With performances at SXSW and Coachella, along with a “March Madness” tour with Chance the Rapper, Kids These Days are budding along with the flowers this spring.
Walking into a small studio room in the Music Garage is like walking into a time machine. The rehearsal space on Chicago’s near west side literally looks like the 70s threw up all over the walls. Faded concert posters are draped about— “Live! Jackson Five and Diana Ross and the Supremes Feb. 13-1971,” reads a sign in the middle of the door, along with one for the Rolling Stones, a Parliament Funk record cover slightly underneath. Almost every inch of every wall is covered with more posters, more record covers, vintage magazine ads, maps of the different lines of the Chicago loop. And in one corner, amidst all this old shit, there are at least 30 flyers for Kids These Days.
Like the room they have been rehearsing in for years now, the group is a hodge-podge bunch that somehow effortlessly flows together. They have a drummer. They have a trumpet player. They have a bassist. They have a trombone player. They have a keyboardist who sings. They have a singer who plays guitar. There’s a rapper. But they aren’t a rap group per-say, nor are they your typical indie-rock band. In an industry that loves to label, Kids These Days leaves the critics stumped. They’re a group undefined by the boundary lines of music genre. And quite frankly, they’re just doing the damn thing.
“It’s kind of just like Chicago. Everybody asks us what’s our sound, ‘you don’t really sound like this, you don’t really sound like that’…it’s every aspect of Chicago, from every side to every influence,” Nico Segal, the band’s trumpet player explains as we’re heading to the studio. At this very moment we pass Arturo’s Tacos, driving down N. Western Ave, as one of his favorite musicians, Hector Lavoe plays in the background. Nico is petite, hair tussled and dark. His Latino heritage has played an important role in his musical preferences, helping to shape who he is as an artist today. So too, has his love for jazz.
The other band mates also have been heavily influenced by their musical upbringings. Greg Landfair Jr.—the band’s insanely intense drummer whose talents have allowed for him opportunities like working on the big stage with artists like Grammy award-winning Frank Ocean—first realized his love for music growing up playing at his church.
Macie Stewart, on the other hand, has a classical background. As the only girl in the group, she carries her own. Her sultry tone emotes blues, as she passionately pours out every note, and her classical training has helped her to perfect the intricacies of vocal performance as well as keyboarding, while jazz, blues and hip hop have been important influences for the rest of the bunch.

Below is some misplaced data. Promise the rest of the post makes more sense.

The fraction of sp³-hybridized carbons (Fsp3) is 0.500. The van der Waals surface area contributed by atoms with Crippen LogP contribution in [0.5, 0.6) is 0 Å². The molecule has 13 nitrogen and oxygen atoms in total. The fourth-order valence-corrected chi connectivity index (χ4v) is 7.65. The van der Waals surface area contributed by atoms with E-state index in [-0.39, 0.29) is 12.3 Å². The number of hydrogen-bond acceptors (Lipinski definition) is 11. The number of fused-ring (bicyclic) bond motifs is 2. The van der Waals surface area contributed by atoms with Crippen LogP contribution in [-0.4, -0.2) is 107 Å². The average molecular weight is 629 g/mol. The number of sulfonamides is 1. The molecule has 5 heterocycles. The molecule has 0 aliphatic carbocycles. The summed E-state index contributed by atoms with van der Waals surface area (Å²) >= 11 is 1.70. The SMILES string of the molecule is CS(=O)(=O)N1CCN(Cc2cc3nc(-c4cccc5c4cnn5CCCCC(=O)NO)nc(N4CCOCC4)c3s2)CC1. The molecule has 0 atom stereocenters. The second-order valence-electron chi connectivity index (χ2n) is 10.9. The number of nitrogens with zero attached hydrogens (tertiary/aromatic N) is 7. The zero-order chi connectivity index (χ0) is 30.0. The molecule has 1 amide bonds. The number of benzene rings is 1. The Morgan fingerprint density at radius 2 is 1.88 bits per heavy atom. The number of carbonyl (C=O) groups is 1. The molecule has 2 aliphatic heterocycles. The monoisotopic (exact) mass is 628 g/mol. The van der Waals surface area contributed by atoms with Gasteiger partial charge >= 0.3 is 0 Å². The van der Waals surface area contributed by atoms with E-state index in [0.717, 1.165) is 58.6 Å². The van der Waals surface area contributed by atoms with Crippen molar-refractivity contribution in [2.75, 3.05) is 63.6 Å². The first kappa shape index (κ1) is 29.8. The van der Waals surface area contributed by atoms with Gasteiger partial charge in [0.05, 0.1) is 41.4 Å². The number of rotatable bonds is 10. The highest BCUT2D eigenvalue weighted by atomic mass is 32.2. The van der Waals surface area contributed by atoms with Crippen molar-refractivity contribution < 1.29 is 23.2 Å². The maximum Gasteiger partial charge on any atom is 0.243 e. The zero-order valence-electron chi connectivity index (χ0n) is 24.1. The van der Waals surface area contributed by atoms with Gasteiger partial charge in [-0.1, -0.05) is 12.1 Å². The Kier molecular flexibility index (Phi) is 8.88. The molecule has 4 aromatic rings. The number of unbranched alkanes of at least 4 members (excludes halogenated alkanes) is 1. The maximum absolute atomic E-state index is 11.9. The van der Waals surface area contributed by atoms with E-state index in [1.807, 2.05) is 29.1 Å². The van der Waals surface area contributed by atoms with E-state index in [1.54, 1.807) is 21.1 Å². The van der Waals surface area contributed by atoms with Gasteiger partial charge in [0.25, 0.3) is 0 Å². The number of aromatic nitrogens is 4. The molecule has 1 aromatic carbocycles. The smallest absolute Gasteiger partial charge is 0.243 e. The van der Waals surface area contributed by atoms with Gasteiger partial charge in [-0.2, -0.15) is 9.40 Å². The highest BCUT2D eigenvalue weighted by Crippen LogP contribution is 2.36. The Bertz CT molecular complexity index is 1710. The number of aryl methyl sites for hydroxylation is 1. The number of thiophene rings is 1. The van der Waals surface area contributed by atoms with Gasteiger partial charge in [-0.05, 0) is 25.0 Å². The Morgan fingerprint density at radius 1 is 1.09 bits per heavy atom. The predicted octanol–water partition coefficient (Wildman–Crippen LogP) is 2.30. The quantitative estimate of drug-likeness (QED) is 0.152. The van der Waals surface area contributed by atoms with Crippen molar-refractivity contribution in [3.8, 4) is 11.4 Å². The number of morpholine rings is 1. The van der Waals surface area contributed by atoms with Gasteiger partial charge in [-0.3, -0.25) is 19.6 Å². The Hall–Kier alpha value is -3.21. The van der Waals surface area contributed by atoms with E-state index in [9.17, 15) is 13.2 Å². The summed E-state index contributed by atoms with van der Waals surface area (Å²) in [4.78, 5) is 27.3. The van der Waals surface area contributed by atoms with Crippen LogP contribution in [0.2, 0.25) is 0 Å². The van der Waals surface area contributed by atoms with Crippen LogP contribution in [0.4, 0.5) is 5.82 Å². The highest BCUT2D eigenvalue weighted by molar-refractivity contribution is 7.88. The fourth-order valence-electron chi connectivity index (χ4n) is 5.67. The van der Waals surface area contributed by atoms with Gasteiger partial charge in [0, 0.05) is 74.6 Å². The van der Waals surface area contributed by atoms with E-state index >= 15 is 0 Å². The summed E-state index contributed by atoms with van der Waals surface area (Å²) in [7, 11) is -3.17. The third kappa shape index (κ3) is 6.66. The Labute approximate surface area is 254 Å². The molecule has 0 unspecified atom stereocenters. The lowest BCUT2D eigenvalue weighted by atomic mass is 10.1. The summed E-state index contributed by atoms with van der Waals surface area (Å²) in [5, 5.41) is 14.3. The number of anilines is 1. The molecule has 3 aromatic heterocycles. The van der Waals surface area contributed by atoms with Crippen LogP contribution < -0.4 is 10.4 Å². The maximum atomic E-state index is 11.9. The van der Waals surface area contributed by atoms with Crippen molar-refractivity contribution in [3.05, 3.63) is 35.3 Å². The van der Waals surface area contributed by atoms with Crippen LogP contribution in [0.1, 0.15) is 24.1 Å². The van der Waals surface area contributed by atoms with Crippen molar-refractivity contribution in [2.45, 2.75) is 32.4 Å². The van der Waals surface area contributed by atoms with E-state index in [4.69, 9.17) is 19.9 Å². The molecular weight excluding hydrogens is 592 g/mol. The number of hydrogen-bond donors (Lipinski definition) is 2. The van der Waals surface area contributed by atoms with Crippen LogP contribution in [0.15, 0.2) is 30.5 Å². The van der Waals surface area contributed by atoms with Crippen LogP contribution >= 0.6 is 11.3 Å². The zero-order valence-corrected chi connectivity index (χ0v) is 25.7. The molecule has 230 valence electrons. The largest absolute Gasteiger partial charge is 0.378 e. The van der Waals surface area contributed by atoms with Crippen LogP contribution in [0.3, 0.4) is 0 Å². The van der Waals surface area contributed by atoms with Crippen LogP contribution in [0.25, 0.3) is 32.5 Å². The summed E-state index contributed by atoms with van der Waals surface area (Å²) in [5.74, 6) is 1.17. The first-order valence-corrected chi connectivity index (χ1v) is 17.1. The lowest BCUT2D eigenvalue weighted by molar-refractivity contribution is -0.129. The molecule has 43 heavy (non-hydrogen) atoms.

Vic Mensa, the rapper, has mastered the art of wordplay. He attributes artists ranging from Tupac to Mobb Deep as being his biggest musical influences growing up, and writing has always been one of his strengths. His high school English teacher, so fittingly named James English, describes his experience with the lyricist at Whitney Young Magnet School. “Victor was an especially talented writer, as shows in his lyrics. He was exceptionally intelligent.”
It was in those same halls of Whitney Young, that four members of Kids These Days decided they wanted to form the band. They began practicing in the guitarist, Liam Cunningham’s, basement not too far from the school, before moving over to the Music Garage. When they really started to gain notice around the high school, they decided to perform at a local bar, where they realized that people were really digging them.
“The students were very aware of the band and many were fans and went to shows. In fact, their peers were often announcing when and where there would be a concert,” English explains. “We are all very proud of their accomplishments and that they went to Whitney Young,” he adds.
The other three members were welcomed with open arms. Sitting in this studio, Nico recalls how the rest of the group came about, while vibing out to some Esperanza Spalding and waiting for them to show up for rehearsal. When he first met Greg, it wasn’t his musical capabilities that initially sparked his interest. “He had really cool shoes on and stuff. At the time, that’s all I really cared about besides music, was like fashion and stuff. Then he started playing drums, and I was like, ‘Man! We should get that guy to play with us. And that’s how we got Greg.”
“It just happened naturally. Shit just got real. I had gone to Hampton when the band had started, but it was just something I wanted to do, was just chill with these motherfuckers and jam,” JP Floyd, Mr. trombone adds, his musical weapon of choice in hand. He and his girlfriend walked into the studio not too long ago, and it’s clear by all of the excited greetings that the band knows her well. “Hey Candy lady!” they all cheer. Later, they discuss their relationships, and conclude, “JP’s doing it right.”
They’re like a family. As they pile in the room, one by one, until there are six total members in the studio, they experiment with each other’s instruments. Lane walks over to a new trumpet that Nico has brought in. It’s a tiny Jupiter trumpet.
“That little ass motherfucker! That shit looks like a pager!” Greg exclaims, cracking up as Lane attempts to play it. He picks up Nico’s book of music and examines it with a scrunched face as if attempting to read an alien language.